RIO DE JANEIRO, Dec 17 (Reuters) - Petroleo Brasileiro SA's Chief Executive Officer Maria das Graças Foster said on Wednesday that she had offered to resign because of a widening alleged bribery scandal but that Brazil's President Dilma Rousseff had turned her down.
"I need to be investigated, we all need to be investigated, that takes time," Foster told journalists at company headquarters in Rio de Janeiro, referring to the U.S. and Brazilian legal teams hired to run an internal investigation.
"The president thought that I should stay," added Foster, who has been CEO for nearly three years, before which she headed up its gas and energy unit.
Questions about the CEO's future come as the scandal bites into the company's finances, operations, share price and $221 billion five-year expansion plan, one of the world's largest corporate spending programs.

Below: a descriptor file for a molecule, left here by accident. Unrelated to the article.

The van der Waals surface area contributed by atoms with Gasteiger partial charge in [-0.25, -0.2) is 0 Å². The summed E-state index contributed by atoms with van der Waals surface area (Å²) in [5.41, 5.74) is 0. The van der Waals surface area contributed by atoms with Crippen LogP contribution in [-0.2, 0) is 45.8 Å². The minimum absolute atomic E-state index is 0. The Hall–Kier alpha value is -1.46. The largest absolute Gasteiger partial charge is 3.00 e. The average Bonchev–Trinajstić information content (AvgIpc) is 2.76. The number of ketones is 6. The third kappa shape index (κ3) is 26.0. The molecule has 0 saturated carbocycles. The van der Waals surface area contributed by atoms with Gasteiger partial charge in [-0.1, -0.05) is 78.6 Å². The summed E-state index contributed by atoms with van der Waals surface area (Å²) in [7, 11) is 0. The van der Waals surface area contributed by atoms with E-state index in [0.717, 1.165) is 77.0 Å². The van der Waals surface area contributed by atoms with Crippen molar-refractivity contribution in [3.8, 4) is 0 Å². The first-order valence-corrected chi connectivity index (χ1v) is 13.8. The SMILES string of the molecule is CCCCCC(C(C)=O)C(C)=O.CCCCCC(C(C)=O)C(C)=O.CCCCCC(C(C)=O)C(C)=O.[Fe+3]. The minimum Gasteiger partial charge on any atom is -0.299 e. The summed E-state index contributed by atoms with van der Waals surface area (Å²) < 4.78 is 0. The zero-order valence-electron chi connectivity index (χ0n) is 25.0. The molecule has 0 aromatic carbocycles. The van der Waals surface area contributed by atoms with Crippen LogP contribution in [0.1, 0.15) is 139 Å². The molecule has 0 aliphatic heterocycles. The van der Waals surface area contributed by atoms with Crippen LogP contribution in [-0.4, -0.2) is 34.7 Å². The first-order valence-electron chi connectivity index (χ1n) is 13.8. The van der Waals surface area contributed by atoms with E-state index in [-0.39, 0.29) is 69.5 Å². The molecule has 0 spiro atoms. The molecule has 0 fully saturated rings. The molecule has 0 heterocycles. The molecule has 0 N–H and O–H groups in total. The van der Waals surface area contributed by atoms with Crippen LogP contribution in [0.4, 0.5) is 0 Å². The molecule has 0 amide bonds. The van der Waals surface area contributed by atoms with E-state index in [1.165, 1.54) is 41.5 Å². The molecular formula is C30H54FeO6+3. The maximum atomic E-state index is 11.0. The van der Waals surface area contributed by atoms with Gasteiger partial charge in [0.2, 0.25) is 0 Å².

Prosecutors allege that executives at Petrobras, as the company is known, conspired to inflate the price of refineries, ships, advertising and other goods and services. They also allege contractors then kicked-back a percentage of the inflated contracts to executives, politicians and political parties as bribes and campaign contributions.
To preserve cash and avoid new borrowing, Petrobras plans to slash investments in 2015 favoring an increase in output from existing areas rather than pumping money into the exploration of new prospects, exploration and production division chief Jose Formigli said.
"In principal spending will be lower in 2015 than in 2014," Foster said.
With Petrobras revenue equal to about 6 percent of Brazil's gross domestic product, a Petrobras slowdown could further hurt an already stagnant Brazilian economy.
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